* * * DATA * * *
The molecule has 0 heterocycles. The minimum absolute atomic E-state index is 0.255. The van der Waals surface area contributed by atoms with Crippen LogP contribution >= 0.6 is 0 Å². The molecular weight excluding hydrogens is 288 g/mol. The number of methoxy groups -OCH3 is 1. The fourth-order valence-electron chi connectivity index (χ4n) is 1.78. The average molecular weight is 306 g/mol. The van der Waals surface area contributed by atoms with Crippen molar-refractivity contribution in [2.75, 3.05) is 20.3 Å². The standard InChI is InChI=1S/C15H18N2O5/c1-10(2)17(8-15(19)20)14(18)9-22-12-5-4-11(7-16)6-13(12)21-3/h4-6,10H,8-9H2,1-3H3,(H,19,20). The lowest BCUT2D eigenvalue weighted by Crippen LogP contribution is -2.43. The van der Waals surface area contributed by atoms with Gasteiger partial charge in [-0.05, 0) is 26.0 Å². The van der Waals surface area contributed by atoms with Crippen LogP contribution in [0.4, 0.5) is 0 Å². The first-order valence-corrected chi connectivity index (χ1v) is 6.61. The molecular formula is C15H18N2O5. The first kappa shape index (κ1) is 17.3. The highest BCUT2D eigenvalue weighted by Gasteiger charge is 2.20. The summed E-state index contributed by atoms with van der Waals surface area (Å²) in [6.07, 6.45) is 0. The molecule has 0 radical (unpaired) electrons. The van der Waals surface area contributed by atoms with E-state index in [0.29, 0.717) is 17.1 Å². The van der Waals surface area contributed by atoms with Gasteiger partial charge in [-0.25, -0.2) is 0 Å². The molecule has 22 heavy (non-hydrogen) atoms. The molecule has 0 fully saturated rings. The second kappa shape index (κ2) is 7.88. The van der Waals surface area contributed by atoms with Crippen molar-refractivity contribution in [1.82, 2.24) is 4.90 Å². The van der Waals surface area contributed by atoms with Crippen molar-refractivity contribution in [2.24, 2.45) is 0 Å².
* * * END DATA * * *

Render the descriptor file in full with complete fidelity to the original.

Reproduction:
The molecule has 0 heterocycles. The minimum absolute atomic E-state index is 0.255. The van der Waals surface area contributed by atoms with Crippen LogP contribution >= 0.6 is 0 Å². The molecular weight excluding hydrogens is 288 g/mol. The number of methoxy groups -OCH3 is 1. The fourth-order valence-electron chi connectivity index (χ4n) is 1.78. The average molecular weight is 306 g/mol. The van der Waals surface area contributed by atoms with Crippen molar-refractivity contribution in [2.75, 3.05) is 20.3 Å². The standard InChI is InChI=1S/C15H18N2O5/c1-10(2)17(8-15(19)20)14(18)9-22-12-5-4-11(7-16)6-13(12)21-3/h4-6,10H,8-9H2,1-3H3,(H,19,20). The lowest BCUT2D eigenvalue weighted by Crippen LogP contribution is -2.43. The van der Waals surface area contributed by atoms with Gasteiger partial charge in [-0.05, 0) is 26.0 Å². The van der Waals surface area contributed by atoms with Crippen LogP contribution in [0.4, 0.5) is 0 Å². The first-order valence-corrected chi connectivity index (χ1v) is 6.61. The molecular formula is C15H18N2O5. The first kappa shape index (κ1) is 17.3. The highest BCUT2D eigenvalue weighted by Gasteiger charge is 2.20. The summed E-state index contributed by atoms with van der Waals surface area (Å²) in [6.07, 6.45) is 0. The molecule has 0 radical (unpaired) electrons. The van der Waals surface area contributed by atoms with E-state index in [0.29, 0.717) is 17.1 Å². The van der Waals surface area contributed by atoms with Gasteiger partial charge in [-0.25, -0.2) is 0 Å². The molecule has 22 heavy (non-hydrogen) atoms. The molecule has 0 fully saturated rings. The second kappa shape index (κ2) is 7.88. The van der Waals surface area contributed by atoms with Crippen molar-refractivity contribution in [1.82, 2.24) is 4.90 Å². The van der Waals surface area contributed by atoms with Crippen molar-refractivity contribution in [2.24, 2.45) is 0 Å².